As I sit down to a lunch after 10 miles of running this morning (another endorphin-driven post here), I am contemplating the 5th taste: umami.
This is a Japanese term for a certain taste that falls outside of the classic 4 tastes: sweet, salty, sour, bitter... it's a taste that I would definte as savory, and I've also had it described to me as a protein taste, a taste that humans have craved since prehistory - a natural affinity we have had through the ages that aided our survival - by going for particularly protein-rich foods, we were able to survive better and longer. It has been surmised by some scientists that the taste umami comes from a couple of amino acids (which make up protein), and in particular, the amino acid glutamine or glutamic acid (depending on what form it is in), which is found in the food additive MSG (monosodium glutamate).
So as I chow down my instant noodles (full of MSG I'm sure), I'm thinking of other foods that I like very much that have umami:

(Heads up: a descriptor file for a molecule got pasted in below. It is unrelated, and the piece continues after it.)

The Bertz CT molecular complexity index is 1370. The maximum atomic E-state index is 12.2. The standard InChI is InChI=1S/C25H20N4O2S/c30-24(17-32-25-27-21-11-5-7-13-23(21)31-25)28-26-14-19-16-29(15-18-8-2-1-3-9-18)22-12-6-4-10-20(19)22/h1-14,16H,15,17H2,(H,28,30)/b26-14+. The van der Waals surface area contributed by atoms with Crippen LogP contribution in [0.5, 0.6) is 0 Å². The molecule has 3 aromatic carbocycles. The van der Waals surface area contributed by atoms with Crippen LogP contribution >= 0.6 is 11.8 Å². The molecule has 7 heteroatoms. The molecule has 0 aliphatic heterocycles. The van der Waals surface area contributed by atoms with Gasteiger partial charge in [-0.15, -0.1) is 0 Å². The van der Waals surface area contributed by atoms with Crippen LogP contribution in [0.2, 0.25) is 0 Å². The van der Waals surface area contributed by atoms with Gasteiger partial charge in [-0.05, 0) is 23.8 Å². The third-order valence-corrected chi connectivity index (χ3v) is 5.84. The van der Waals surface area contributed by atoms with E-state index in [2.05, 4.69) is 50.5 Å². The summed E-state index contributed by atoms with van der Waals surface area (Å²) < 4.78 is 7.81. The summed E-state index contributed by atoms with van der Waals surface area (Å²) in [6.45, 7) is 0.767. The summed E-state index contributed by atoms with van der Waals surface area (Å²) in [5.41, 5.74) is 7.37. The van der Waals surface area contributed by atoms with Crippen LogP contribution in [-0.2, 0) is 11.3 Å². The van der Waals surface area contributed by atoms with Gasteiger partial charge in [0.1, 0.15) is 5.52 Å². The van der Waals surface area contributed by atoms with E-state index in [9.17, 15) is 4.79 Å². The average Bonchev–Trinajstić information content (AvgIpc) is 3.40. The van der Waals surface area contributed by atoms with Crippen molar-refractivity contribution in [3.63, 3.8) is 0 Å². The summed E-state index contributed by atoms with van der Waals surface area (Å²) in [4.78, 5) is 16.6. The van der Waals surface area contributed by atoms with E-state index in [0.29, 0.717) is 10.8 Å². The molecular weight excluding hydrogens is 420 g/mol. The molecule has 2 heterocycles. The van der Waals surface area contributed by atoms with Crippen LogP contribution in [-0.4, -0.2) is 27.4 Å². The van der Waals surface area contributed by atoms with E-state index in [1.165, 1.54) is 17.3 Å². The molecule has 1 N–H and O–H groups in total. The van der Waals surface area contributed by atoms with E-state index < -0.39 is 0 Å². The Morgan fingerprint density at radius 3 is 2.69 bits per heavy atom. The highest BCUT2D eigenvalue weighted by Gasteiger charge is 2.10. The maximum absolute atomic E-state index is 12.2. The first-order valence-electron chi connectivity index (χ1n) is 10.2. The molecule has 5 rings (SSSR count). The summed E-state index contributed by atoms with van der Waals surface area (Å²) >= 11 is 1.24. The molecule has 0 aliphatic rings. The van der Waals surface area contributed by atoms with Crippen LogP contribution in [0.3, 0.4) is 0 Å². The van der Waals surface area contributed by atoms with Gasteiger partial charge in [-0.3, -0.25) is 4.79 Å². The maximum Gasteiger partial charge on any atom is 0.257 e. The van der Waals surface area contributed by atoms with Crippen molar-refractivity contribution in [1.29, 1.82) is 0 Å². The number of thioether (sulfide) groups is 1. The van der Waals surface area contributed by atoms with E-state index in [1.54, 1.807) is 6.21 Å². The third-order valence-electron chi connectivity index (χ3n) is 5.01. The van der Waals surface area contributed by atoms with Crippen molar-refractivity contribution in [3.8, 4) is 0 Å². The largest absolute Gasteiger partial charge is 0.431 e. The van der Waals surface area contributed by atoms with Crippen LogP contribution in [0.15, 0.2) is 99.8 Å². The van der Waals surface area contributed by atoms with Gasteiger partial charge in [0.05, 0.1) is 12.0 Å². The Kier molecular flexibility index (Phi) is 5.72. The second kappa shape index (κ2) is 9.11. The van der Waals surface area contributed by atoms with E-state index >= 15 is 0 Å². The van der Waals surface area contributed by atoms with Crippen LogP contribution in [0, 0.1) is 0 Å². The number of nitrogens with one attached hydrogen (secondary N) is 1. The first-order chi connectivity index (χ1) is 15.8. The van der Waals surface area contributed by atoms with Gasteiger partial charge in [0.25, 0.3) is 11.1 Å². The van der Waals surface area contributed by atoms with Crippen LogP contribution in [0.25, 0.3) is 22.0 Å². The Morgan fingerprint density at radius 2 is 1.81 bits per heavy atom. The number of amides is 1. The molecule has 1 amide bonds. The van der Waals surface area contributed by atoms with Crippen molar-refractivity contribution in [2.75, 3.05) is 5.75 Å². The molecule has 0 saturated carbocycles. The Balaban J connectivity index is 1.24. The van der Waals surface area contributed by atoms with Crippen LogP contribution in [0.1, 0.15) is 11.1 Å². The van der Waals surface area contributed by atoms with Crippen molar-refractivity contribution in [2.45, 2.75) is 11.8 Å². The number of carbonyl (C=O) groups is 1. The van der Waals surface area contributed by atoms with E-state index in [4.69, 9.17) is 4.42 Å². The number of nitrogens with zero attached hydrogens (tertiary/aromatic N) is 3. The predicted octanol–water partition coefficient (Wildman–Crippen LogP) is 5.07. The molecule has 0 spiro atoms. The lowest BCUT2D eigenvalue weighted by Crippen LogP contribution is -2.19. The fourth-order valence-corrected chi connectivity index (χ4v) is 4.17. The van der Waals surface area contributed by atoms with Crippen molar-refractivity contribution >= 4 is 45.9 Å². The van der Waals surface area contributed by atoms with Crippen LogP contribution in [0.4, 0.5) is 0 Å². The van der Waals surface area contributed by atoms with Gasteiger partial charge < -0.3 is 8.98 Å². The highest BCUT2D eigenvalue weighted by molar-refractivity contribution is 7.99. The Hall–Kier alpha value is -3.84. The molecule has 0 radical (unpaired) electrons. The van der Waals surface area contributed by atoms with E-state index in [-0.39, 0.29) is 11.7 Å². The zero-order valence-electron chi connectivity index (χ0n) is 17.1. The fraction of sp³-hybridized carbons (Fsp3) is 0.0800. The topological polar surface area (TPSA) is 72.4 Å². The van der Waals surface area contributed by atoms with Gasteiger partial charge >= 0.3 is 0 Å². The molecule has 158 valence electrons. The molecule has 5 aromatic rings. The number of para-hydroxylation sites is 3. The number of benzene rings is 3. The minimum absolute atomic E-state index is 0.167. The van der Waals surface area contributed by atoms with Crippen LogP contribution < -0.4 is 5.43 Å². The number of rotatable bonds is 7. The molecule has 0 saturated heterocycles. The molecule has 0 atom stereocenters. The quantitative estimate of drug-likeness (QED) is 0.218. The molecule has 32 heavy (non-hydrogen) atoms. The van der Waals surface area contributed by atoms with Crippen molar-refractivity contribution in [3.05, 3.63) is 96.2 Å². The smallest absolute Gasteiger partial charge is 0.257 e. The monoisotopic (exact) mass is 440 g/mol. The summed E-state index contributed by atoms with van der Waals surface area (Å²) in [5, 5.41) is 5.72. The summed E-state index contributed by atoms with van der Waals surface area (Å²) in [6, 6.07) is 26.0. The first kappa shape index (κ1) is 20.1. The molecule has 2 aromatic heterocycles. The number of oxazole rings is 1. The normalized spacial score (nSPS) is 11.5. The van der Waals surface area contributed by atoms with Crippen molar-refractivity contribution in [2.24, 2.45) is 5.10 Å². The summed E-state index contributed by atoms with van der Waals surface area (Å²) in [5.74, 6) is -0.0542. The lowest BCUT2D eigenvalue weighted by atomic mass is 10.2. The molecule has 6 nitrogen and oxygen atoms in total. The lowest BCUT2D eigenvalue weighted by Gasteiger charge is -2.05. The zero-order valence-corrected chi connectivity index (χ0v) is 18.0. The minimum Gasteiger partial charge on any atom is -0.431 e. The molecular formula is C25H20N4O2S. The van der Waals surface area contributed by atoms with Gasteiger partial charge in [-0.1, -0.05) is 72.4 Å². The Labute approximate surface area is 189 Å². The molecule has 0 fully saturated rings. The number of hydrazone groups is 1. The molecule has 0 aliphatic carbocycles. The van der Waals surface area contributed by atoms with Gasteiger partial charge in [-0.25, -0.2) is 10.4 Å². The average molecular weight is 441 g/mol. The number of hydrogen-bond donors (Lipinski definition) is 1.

* soy sauce
* aged cheeses
* cured meats (think dry salami)
My personal theory is that fermentation and aging creates and concentrates amino acids, including glutamine, and increase the taste sensation of umami in foods. Fermented foods include soy sauce (fermented soy), miso soup (miso is fermented soy), cheese, beer, wine, bread like sourdough bread. Further aging, like with cheeses, seem to concentrate this taste and make those who like the food go nuts for it.... crave it and pay high prices for it.
Now, the above theory may not be original, but the following, I'm not sure if anyone else has thought of this, but I'm thinking maybe the aging of fine wines also increases the umami in them.
Aromas definitely become more pronounced and interesting in fine wine that is well aged, but isn't there a certain je ne sais quoi in the flavor of aged wines that makes the wine lover go crazy? Could that be the concentrated glutamine amino acid responsible for umami? If I recall correctly from my nutrition book learnin's, fruit is a very poor source of protein, but perhaps there are trace amounts of protein in grapes? Just like there are small amount of antioxidants in grape skins, which become concentrated in winemaking, perhaps the tiny bits of protein in grapes also become concentrated in wine, and then further concentrated with aging?
Things that make you go hmmmmmm.
And mmmm. Ummmmammmi.